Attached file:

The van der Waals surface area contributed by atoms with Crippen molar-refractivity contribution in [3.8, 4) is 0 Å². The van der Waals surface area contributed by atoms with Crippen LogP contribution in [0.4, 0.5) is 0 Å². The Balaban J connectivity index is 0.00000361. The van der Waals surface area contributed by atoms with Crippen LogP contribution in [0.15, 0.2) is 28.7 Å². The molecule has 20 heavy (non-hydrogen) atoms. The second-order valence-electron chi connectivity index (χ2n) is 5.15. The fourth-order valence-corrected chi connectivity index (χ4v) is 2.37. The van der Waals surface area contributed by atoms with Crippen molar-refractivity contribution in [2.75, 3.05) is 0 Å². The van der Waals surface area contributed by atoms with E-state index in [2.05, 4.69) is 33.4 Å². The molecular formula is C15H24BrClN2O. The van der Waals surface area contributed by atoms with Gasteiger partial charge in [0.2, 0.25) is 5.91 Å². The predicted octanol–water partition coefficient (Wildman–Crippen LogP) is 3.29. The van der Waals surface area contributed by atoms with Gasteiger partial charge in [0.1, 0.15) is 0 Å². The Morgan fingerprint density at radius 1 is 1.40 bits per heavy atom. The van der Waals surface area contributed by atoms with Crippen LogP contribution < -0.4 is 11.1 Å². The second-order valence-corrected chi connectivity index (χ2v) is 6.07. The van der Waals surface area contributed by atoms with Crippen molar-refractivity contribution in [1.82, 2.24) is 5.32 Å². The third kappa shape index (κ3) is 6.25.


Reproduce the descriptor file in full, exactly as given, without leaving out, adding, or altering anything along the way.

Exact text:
The van der Waals surface area contributed by atoms with Crippen molar-refractivity contribution in [3.8, 4) is 0 Å². The van der Waals surface area contributed by atoms with Crippen LogP contribution in [0.4, 0.5) is 0 Å². The Balaban J connectivity index is 0.00000361. The van der Waals surface area contributed by atoms with Crippen LogP contribution in [0.15, 0.2) is 28.7 Å². The molecule has 20 heavy (non-hydrogen) atoms. The second-order valence-electron chi connectivity index (χ2n) is 5.15. The fourth-order valence-corrected chi connectivity index (χ4v) is 2.37. The van der Waals surface area contributed by atoms with Crippen molar-refractivity contribution in [2.75, 3.05) is 0 Å². The van der Waals surface area contributed by atoms with E-state index in [2.05, 4.69) is 33.4 Å². The molecular formula is C15H24BrClN2O. The van der Waals surface area contributed by atoms with Gasteiger partial charge in [0.2, 0.25) is 5.91 Å². The predicted octanol–water partition coefficient (Wildman–Crippen LogP) is 3.29. The van der Waals surface area contributed by atoms with Gasteiger partial charge in [0.1, 0.15) is 0 Å². The Morgan fingerprint density at radius 1 is 1.40 bits per heavy atom. The van der Waals surface area contributed by atoms with Crippen LogP contribution < -0.4 is 11.1 Å². The second-order valence-corrected chi connectivity index (χ2v) is 6.07. The van der Waals surface area contributed by atoms with Crippen molar-refractivity contribution in [1.82, 2.24) is 5.32 Å². The third kappa shape index (κ3) is 6.25.